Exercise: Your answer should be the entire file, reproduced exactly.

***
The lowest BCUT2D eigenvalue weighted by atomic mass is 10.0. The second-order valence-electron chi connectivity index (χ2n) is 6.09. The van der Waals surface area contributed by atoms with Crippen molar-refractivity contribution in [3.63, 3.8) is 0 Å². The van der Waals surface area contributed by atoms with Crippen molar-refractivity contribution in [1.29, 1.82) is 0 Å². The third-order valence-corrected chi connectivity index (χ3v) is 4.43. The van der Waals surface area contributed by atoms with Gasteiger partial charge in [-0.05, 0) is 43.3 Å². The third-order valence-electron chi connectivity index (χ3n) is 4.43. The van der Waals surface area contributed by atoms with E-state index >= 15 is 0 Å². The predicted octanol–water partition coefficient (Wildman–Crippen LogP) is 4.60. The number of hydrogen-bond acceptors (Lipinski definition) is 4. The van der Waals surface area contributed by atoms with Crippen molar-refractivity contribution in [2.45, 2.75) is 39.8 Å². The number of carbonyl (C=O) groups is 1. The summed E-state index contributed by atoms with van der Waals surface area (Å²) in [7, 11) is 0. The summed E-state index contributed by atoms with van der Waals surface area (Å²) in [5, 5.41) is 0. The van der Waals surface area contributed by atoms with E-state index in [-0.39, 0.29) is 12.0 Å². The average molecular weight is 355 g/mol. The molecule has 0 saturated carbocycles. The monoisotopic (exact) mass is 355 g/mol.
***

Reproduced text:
The lowest BCUT2D eigenvalue weighted by atomic mass is 10.0. The second-order valence-electron chi connectivity index (χ2n) is 6.09. The van der Waals surface area contributed by atoms with Crippen molar-refractivity contribution in [3.63, 3.8) is 0 Å². The van der Waals surface area contributed by atoms with Crippen molar-refractivity contribution in [1.29, 1.82) is 0 Å². The third-order valence-corrected chi connectivity index (χ3v) is 4.43. The van der Waals surface area contributed by atoms with Gasteiger partial charge in [-0.05, 0) is 43.3 Å². The third-order valence-electron chi connectivity index (χ3n) is 4.43. The van der Waals surface area contributed by atoms with E-state index >= 15 is 0 Å². The predicted octanol–water partition coefficient (Wildman–Crippen LogP) is 4.60. The number of hydrogen-bond acceptors (Lipinski definition) is 4. The van der Waals surface area contributed by atoms with Crippen molar-refractivity contribution in [2.45, 2.75) is 39.8 Å². The number of carbonyl (C=O) groups is 1. The summed E-state index contributed by atoms with van der Waals surface area (Å²) in [7, 11) is 0. The summed E-state index contributed by atoms with van der Waals surface area (Å²) in [5, 5.41) is 0. The van der Waals surface area contributed by atoms with E-state index in [-0.39, 0.29) is 12.0 Å². The average molecular weight is 355 g/mol. The molecule has 0 saturated carbocycles. The monoisotopic (exact) mass is 355 g/mol.